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Local & State

Gantt Center hosts program on police brutality, social injustice
'Unmasked' live streamed today at 6 p.m.
 
Published Wednesday, June 3, 2020 3:30 pm
by Ashley Mahoney | The Charlotte Post

FILE PHOTO
Harvey B. Gantt Center for African American Arts + Culture CEO and President David Taylor.

Social injustice is the biggest disparity of all.


The Harvey B. Gantt Center for African American Arts + Culture will host tonight its eighth virtual program on disparities impacting the black community. “Unmasked: We Can’t Breathe” will be streamed live on YouTube at 6 p.m. and moderated by QCity Metro founder Glenn Burkins. Panelists are Charlotte image activist and Gantt artist-in-residence Alvin Jacobs, Mecklenburg County Sheriff Garry McFadden, U.S. Rep. Alma Adams and former South Carolina state representative and current CNN political commentator Bakari Sellers.

“The Gantt needs to be out in front on critical issues that face our community and being a voice for those issues and how we address those issues, while also providing a platform for people to amplify their voices,” Gantt CEO and President David Taylor said.

“Unmasked” was originally designed as an eight-week YouTube live series dealing with disparities as they pertained to the COVID-19 pandemic, but Taylor said it will extend beyond the original timeframe. They will use the series to discuss institutionalized racism, seek solutions and challenge others to be part of the solution.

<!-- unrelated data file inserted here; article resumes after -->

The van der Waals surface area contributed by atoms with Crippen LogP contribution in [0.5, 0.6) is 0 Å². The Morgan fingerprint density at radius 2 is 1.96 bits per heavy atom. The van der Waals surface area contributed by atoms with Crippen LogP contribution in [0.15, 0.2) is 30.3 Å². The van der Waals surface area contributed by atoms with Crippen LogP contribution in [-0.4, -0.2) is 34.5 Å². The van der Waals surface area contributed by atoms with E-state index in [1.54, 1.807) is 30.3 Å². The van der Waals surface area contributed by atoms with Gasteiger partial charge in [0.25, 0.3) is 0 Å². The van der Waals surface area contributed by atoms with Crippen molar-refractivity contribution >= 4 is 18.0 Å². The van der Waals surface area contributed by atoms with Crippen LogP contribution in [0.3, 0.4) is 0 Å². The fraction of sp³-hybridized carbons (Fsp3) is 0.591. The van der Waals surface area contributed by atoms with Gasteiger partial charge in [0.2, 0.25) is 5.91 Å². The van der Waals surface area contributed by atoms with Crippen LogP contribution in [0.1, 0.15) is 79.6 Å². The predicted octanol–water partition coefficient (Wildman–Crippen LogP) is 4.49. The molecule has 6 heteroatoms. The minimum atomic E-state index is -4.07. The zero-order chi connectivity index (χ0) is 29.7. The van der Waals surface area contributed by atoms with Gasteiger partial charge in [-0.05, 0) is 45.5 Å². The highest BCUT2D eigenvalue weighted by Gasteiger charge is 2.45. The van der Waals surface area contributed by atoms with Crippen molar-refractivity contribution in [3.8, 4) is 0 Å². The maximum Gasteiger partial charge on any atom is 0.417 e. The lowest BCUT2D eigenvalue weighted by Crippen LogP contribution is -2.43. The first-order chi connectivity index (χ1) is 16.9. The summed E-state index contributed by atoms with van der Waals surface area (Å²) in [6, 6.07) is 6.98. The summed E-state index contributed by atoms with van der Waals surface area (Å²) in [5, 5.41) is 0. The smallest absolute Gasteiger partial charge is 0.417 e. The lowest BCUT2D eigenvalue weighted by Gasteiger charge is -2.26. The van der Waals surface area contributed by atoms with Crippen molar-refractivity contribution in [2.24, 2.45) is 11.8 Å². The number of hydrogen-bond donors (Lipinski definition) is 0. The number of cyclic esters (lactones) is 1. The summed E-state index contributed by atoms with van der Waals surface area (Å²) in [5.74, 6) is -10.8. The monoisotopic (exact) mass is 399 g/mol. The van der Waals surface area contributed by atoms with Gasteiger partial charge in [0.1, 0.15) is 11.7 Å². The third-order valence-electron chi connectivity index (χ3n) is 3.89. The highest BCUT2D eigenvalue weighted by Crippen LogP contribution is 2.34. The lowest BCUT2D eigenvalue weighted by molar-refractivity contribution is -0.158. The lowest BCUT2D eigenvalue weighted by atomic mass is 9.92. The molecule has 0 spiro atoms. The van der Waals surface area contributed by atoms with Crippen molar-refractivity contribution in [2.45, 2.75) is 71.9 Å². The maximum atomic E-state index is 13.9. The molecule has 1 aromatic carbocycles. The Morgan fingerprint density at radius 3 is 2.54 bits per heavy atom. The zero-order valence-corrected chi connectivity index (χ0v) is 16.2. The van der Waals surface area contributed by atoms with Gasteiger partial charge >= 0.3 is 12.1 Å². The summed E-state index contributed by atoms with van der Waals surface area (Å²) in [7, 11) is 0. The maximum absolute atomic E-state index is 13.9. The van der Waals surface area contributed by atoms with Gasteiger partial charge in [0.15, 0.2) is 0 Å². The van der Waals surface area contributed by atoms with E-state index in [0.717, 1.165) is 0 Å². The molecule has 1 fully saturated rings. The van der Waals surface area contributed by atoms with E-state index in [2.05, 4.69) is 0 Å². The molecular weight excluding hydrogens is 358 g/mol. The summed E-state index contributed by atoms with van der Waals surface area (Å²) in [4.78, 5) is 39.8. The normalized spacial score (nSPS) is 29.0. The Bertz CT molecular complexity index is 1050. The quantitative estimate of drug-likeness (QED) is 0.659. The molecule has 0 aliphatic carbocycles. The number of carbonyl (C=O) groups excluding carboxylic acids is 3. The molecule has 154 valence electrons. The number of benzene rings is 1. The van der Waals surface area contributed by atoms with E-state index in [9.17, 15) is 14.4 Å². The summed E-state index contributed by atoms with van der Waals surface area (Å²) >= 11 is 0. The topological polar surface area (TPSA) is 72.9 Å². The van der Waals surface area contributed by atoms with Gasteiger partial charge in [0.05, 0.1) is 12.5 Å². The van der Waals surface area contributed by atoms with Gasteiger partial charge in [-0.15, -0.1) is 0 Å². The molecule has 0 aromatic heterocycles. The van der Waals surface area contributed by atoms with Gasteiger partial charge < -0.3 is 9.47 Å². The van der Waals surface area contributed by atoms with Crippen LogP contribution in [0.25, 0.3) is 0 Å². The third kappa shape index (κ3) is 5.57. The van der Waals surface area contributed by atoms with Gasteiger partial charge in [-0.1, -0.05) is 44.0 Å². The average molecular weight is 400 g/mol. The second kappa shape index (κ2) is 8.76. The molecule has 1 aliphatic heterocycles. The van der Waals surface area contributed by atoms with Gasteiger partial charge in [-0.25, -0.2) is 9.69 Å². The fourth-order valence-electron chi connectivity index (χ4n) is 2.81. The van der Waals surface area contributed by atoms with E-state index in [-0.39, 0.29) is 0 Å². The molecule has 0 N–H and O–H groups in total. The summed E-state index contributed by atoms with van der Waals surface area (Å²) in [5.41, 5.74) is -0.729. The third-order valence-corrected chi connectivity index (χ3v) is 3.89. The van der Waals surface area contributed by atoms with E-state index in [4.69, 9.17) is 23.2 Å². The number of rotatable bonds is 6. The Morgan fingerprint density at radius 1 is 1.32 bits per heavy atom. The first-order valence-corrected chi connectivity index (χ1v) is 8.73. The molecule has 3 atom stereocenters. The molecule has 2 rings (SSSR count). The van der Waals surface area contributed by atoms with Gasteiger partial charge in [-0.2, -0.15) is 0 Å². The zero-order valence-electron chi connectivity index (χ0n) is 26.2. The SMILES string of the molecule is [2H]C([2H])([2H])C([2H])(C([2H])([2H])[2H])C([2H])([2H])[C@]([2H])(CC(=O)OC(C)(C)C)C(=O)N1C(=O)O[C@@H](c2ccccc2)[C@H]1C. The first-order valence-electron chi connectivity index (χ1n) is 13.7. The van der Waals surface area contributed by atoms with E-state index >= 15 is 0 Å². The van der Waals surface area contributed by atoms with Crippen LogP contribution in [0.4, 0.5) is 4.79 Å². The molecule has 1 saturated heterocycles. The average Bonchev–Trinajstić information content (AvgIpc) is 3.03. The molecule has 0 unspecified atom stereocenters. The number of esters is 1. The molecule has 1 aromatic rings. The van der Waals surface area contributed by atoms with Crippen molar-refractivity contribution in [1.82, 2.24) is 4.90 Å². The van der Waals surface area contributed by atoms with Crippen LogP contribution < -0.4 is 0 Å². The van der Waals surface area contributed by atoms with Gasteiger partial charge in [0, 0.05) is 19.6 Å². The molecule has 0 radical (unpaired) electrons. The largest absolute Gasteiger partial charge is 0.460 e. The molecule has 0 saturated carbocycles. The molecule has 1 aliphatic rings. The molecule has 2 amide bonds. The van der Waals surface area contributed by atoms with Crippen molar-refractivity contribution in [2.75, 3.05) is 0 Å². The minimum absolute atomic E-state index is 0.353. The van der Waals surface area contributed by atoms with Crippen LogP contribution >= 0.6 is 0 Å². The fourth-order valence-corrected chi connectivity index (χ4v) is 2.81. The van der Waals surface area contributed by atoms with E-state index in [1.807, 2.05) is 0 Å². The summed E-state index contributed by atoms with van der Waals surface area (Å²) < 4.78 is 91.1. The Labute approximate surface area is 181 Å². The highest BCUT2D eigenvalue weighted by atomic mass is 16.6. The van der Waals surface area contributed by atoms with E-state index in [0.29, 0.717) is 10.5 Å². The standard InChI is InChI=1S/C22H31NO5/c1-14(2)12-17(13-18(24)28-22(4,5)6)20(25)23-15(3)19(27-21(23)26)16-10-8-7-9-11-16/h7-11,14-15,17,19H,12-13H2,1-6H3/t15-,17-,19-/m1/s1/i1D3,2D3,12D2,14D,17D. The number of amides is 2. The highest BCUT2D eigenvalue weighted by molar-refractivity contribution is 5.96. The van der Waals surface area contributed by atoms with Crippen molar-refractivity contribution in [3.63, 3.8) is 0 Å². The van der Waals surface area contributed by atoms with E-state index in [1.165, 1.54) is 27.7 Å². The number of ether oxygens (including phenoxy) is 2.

“It’s important for the Gantt to carry those conversations and champion those conversations for change, for real change,” Taylor said. “When we look at what’s going on in our city right now, what’s going to be different? I don’t think anything will be different unless we double-down and push forward harder than ever. That’s where the Gantt’s role starts.”

Tonight’s conversation extends beyond the virus toward addressing unchecked policing of black people, which resulted in the deaths of George Floyd in Minneapolis, Minnesota and Breonna Taylor in Louisville, Kentucky. Protests began on May 29 in Charlotte and have taken place every day since. Taylor wants to see the people responsible for the system of oppression taking action. To be clear, he means white people have to step up to fix it.

“What I would love to see more of is voices and faces of those who have benefitted from this system of institutional racism,” Taylor said. “The white community that has benefitted from racism and still sits at the table of privilege, they created the system. They’re going to have to be out front to help solve it. They can’t be silent. They can’t send a few dollars and think that’s a solution. Our corporate community has to step forward in ways they haven’t before. Their leaders have to be there, and not just write nice memos. It’s important for them to be marching on the street. It’s important for them to demonstrate within their corporations ways of compassion to affect change, because they too hold the power and the influence.”

For more information: https://www.eventbrite.com/e/unmasked-we-cant-breathe-tickets

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